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Directed differentiation of human induced pluripotent stem cells into functional cholangiocyte-like cells


The difficulty in isolating and propagating functional primary cholangiocytes is a major limitation in the study of biliary disorders and the testing of novel therapeutic agents. To overcome this problem, we have developed a platform for the differentiation of human pluripotent stem cells (hPSCs) into functional cholangiocyte-like cells (CLCs). We have previously reported that our 26-d protocol closely recapitulates key stages of biliary development, starting with the differentiation of hPSCs into endoderm and subsequently into foregut progenitor (FP) cells, followed by the generation of hepatoblasts (HBs), cholangiocyte progenitors (CPs) expressing early biliary markers and mature CLCs displaying cholangiocyte functionality. Compared with alternative protocols for biliary differentiation of hPSCs, our system does not require coculture with other cell types and relies on chemically defined conditions up to and including the generation of CPs. A complex extracellular matrix is used for the maturation of CLCs; therefore, experience in hPSC culture and 3D organoid systems may be necessary for optimal results. Finally, the capacity of our platform for generating large amounts of disease-specific functional cholangiocytes will have broad applications for cholangiopathies, in disease modeling and for screening of therapeutic compounds.

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Figure 1: Generation of cholangiocyte-like cells (CLCs) from human pluripotent stem cells (hPSCs).
Figure 2: Derivation of CLCs from embryonic stem (ES) cells.
Figure 3: Immunofluorescence analyses demonstrating the expression of characteristic markers at key stages of CLC differentiation.
Figure 4: Flow cytometry analyses demonstrating the expression of characteristic markers at key stages of CLC differentiation.
Figure 5: Functional properties of CLC organoids.


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This work was funded by ERC starting grant Relieve IMDs (L.V., N.R.F.H.), the Cambridge Hospitals National Institute for Health Research Biomedical Research Center (L.V., N.R.F.H., F.S.), the Evelyn trust (N.R.F.H.) and the EU Fp7 grant TissuGEN (M.C.d.B.). F.S. was supported by an Addenbrooke's Charitable Trust Clinical Research Training Fellowship and a joint MRC-Sparks Clinical Research Training Fellowship.

The authors thank the Cambridge BRC hIPSCs core facility for the derivation of the Cystic Fibrosis hIPSC line, P. Materek (Wellcome Trust-Medical Research Council Stem Cell Institute, Cambridge Stem Cell Institute, Anne McLaren Laboratory, Department of Surgery, University of Cambridge) for the provision of cells used as negative controls, D. Ortmann for his input into the design of the figures and P.-A. Tsagkaraki for her help with the generation of the manuscript figures and statistical analyses.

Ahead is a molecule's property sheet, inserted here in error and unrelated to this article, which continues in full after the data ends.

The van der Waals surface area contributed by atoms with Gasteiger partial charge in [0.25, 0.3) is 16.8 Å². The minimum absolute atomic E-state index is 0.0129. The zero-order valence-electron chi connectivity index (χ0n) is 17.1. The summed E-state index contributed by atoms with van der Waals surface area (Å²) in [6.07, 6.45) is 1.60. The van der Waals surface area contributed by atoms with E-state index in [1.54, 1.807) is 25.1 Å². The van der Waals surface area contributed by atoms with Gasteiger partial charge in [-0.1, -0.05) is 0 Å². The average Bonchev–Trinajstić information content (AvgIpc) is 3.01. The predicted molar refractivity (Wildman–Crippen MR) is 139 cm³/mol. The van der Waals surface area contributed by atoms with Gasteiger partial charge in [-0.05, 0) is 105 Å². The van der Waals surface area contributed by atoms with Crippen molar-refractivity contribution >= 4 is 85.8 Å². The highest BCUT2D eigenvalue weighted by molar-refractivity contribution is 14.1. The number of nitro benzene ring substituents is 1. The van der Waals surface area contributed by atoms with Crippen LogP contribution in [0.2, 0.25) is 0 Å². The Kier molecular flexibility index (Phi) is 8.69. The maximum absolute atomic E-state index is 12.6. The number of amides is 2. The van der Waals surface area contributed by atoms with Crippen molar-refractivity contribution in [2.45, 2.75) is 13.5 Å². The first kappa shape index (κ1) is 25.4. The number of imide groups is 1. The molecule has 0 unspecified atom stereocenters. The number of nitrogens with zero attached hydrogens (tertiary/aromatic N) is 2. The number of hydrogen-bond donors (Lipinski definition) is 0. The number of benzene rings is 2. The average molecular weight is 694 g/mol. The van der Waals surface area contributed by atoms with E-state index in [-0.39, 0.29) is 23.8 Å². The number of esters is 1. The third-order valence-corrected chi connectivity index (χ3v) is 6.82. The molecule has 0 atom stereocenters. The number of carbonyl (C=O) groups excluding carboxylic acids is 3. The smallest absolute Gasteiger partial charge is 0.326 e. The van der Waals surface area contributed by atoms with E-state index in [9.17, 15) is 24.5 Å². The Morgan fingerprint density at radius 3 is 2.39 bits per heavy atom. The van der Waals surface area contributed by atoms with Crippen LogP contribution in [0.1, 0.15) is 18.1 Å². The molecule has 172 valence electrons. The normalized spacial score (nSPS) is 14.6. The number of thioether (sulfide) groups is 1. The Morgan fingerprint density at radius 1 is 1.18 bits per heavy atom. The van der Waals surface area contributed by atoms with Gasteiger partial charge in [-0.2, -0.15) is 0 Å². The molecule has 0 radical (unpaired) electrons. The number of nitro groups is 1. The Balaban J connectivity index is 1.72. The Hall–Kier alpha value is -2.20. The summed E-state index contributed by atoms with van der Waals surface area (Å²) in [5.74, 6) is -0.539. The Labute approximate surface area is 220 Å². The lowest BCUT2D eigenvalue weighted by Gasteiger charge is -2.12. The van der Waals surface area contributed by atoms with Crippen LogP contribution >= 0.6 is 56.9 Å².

Author information




F.S.: design and concept of study, execution of experiments and data acquisition, development of protocols and validation, collection of data, production of figures, manuscript writing and editing, and final approval of the manuscript. M.C.d.B., I.G. and A.B.: execution of experiments, collection and provision of data. N.R.F.H.: design and concept of study, editing and final approval of the manuscript. L.V.: design and concept of the study, editing and final approval of the manuscript. M.C.d.B., I.G. and A.B. contributed equally to this work. L.V. and N.R.F.H. jointly directed this work, contributing equally.

Corresponding author

Correspondence to Ludovic Vallier.

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Competing interests

L.V. is a founder and shareholder of DefiniGEN. The remaining authors have nothing to disclose.

Integrated supplementary information

Supplementary Figure 1 Morphology of CLC organoids

CLC organoids exhibit a typical cystic or branching tubular morphology. The black arrow indicates a tubular organoid, while the white arrow indicates a branching point. Scale bars: 100μm

Supplementary Figure 2 Gating strategy used for the flow cytometry analyses demonstrated in Figure 4.

Supplementary information

Supplementary Text and Figures

Supplementary Figures 1 and 2 (PDF 412 kb)

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Sampaziotis, F., de Brito, M., Geti, I. et al. Directed differentiation of human induced pluripotent stem cells into functional cholangiocyte-like cells. Nat Protoc 12, 814–827 (2017).

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